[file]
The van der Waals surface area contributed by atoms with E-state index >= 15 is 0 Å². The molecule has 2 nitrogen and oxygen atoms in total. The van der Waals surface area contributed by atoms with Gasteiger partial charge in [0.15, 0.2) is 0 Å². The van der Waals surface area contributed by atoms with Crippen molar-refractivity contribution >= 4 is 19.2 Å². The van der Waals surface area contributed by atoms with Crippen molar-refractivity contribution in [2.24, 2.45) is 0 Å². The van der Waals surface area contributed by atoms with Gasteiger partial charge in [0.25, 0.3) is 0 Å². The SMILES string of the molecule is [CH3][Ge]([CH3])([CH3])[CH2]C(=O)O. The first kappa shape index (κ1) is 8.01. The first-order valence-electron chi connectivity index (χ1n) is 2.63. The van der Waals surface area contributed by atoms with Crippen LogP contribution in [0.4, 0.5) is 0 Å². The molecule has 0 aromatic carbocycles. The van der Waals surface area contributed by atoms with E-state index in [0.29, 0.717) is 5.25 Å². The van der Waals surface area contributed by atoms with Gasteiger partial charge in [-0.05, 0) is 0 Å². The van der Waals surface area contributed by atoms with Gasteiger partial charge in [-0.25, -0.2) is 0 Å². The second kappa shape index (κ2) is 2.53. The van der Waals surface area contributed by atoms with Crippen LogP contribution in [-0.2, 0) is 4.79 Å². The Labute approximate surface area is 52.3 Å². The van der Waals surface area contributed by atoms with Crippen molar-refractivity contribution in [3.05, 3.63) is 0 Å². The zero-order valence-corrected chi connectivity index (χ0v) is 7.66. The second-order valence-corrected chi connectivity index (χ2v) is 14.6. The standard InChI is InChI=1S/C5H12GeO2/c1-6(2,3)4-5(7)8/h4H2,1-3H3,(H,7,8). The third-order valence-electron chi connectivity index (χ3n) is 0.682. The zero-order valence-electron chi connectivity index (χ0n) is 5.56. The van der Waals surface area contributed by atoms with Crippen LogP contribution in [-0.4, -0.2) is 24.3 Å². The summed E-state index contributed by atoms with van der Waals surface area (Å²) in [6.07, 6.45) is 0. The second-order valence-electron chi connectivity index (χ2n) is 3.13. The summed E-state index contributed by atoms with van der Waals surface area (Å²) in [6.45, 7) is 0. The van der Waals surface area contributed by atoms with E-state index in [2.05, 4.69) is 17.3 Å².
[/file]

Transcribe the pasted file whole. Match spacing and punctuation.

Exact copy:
The van der Waals surface area contributed by atoms with E-state index >= 15 is 0 Å². The molecule has 2 nitrogen and oxygen atoms in total. The van der Waals surface area contributed by atoms with Gasteiger partial charge in [0.15, 0.2) is 0 Å². The van der Waals surface area contributed by atoms with Crippen molar-refractivity contribution >= 4 is 19.2 Å². The van der Waals surface area contributed by atoms with Crippen molar-refractivity contribution in [2.24, 2.45) is 0 Å². The van der Waals surface area contributed by atoms with Gasteiger partial charge in [0.25, 0.3) is 0 Å². The SMILES string of the molecule is [CH3][Ge]([CH3])([CH3])[CH2]C(=O)O. The first kappa shape index (κ1) is 8.01. The first-order valence-electron chi connectivity index (χ1n) is 2.63. The van der Waals surface area contributed by atoms with Crippen LogP contribution in [0.4, 0.5) is 0 Å². The molecule has 0 aromatic carbocycles. The van der Waals surface area contributed by atoms with E-state index in [0.29, 0.717) is 5.25 Å². The van der Waals surface area contributed by atoms with Gasteiger partial charge in [-0.05, 0) is 0 Å². The van der Waals surface area contributed by atoms with Gasteiger partial charge in [-0.25, -0.2) is 0 Å². The second kappa shape index (κ2) is 2.53. The van der Waals surface area contributed by atoms with Crippen LogP contribution in [-0.2, 0) is 4.79 Å². The Labute approximate surface area is 52.3 Å². The van der Waals surface area contributed by atoms with Crippen molar-refractivity contribution in [3.05, 3.63) is 0 Å². The zero-order valence-corrected chi connectivity index (χ0v) is 7.66. The second-order valence-corrected chi connectivity index (χ2v) is 14.6. The standard InChI is InChI=1S/C5H12GeO2/c1-6(2,3)4-5(7)8/h4H2,1-3H3,(H,7,8). The third-order valence-electron chi connectivity index (χ3n) is 0.682. The zero-order valence-electron chi connectivity index (χ0n) is 5.56. The van der Waals surface area contributed by atoms with Crippen LogP contribution in [-0.4, -0.2) is 24.3 Å². The summed E-state index contributed by atoms with van der Waals surface area (Å²) in [6.07, 6.45) is 0. The second-order valence-electron chi connectivity index (χ2n) is 3.13. The summed E-state index contributed by atoms with van der Waals surface area (Å²) in [6.45, 7) is 0. The van der Waals surface area contributed by atoms with E-state index in [2.05, 4.69) is 17.3 Å².